Having knocked down the hatches, the rugby world cup is preparing for a serious interruption of its billiard weekend due to the super typhoon Hagibis.
On Thursday, the World Rugby should announce the cancellation of the final pool game of England against France while the typhoon Hagibis collapses. An update has been scheduled for the local noon time (16:00 New Zealand time).
Any cancellation – unprecedented in the history of the 32 years of the World Cup – will not affect those passing through Pool C. It is not clear if other games will be canceled, with the hosts that Japan will prepare to complete their inclination in one historic quarter-final Sunday against Scotland in the same venue.
The World Rugby did not confirm the rumors and would not say anything else about the press conference.
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But by Wednesday evening sources close to England and French camps confirmed Sydney Morning Herald is L & # 39; age who had been unofficially told that the game would be canceled, with a 0-0 draw.
It is likely that France is furious as it steals their chance to reach Pool C and play the runner-up of Pool D (probably Australia), thus creating a potentially easier path through the last four.
After the typhoon was initially tracked down to land in southern Japan, this forecast has now been updated to ensure that the extreme climate hits Tokyo and Yokohama on Saturday.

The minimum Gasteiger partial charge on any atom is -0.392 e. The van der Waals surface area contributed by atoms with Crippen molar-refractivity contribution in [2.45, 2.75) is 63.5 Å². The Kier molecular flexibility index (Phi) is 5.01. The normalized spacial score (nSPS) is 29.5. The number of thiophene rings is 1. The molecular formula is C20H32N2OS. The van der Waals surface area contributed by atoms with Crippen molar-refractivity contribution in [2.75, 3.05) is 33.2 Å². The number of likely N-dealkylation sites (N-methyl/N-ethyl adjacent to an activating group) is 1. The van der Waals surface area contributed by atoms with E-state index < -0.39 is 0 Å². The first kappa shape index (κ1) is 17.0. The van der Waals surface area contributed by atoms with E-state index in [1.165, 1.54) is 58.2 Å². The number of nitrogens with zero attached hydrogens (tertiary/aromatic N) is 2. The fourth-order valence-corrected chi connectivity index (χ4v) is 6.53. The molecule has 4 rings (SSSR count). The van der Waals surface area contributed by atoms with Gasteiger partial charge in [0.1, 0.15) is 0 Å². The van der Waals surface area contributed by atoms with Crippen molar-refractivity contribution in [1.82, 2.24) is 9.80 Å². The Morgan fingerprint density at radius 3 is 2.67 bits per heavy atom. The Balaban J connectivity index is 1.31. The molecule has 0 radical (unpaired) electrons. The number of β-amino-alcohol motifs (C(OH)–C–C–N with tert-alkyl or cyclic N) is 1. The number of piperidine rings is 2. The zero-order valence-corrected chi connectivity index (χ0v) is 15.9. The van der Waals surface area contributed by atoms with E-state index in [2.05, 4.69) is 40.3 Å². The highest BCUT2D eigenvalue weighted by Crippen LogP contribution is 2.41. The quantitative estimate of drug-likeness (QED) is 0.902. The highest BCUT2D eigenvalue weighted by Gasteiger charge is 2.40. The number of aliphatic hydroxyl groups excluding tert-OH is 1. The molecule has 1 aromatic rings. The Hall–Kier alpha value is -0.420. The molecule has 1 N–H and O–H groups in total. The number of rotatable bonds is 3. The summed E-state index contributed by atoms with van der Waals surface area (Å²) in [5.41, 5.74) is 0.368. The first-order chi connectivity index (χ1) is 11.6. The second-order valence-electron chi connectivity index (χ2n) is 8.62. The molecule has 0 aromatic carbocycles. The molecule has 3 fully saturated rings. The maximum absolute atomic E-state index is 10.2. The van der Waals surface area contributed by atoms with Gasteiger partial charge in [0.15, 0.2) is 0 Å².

If the matches remain suspended in Yokohama, one or both could be canceled if the typhoon hits Japan's second largest city with the force expected mid-week.
It is not thought that Saturday's All Blacks clash against Italy in the Toyota – 241 km from Tokyo – is threatened, although it can be played in extreme storm conditions.
On Wednesday the New Zealand Ministry of Foreign Affairs and Trade warned travelers of the Kiwi in Japan that typhoon Hagibis was chasing itself towards south-western Japan and is expected to arrive around Tokyo as a category 2-3 Typhoon from Saturday.
"Typhoon Hagibis is expected to cause heavy rains, sudden floods and destructive winds that could reach speeds of over 178 km," the ministry said.
Meteorologist Robert Speta told al Japan Times: "The storm went from a tropical storm to a violent typhoon in a matter of hours. In fact it was a historic amount of intensification in such a short time."
The Japanese meteorological agency has assigned the storm the highest classification of "violent".
Hagibis is significantly larger than the Typhoon Faxai which brought Tokyo to a standstill before the start of the tournament last month, leaving one million homes without energy and killing three people and injuring 40.
The British defense coach John Mitchell – the former All Blacks boss – said they were planning all the eventualities that were heading into the clash with France, which will decide whether they will meet Wales or Australia in the quarter-finals .
"One thing we're really proud of in all of our preparation is to be adaptable and flexible to everything that could make us lose," said Mitchell. "We are looking forward to playing France wherever it is.
"It's where our preparation is totally focused and we don't let that noise enter our preparation. It's not something we decide. This is the decision of World Rugby.
"We really don't see the time to play in France and if there are other factors beyond our control, we will find a way to prepare ourselves."
The Kiwi has also managed to find a bit of joy in terms of the time it has a say in this World Cup.
"Whatever the conditions, our football will be quite consistent," he added. "We expect rain, but if it doesn't rain we will take care of it. We haven't had much rain in the last few months, so it will be nice enough to feel at home."
The Scots will be particularly nervous about their confrontation with the hosts who will go on Sunday. They are likely to have to defeat Jamie Joseph's team with a bonus point to sneak into the quarter-finals.
– with the Sydney Morning Herald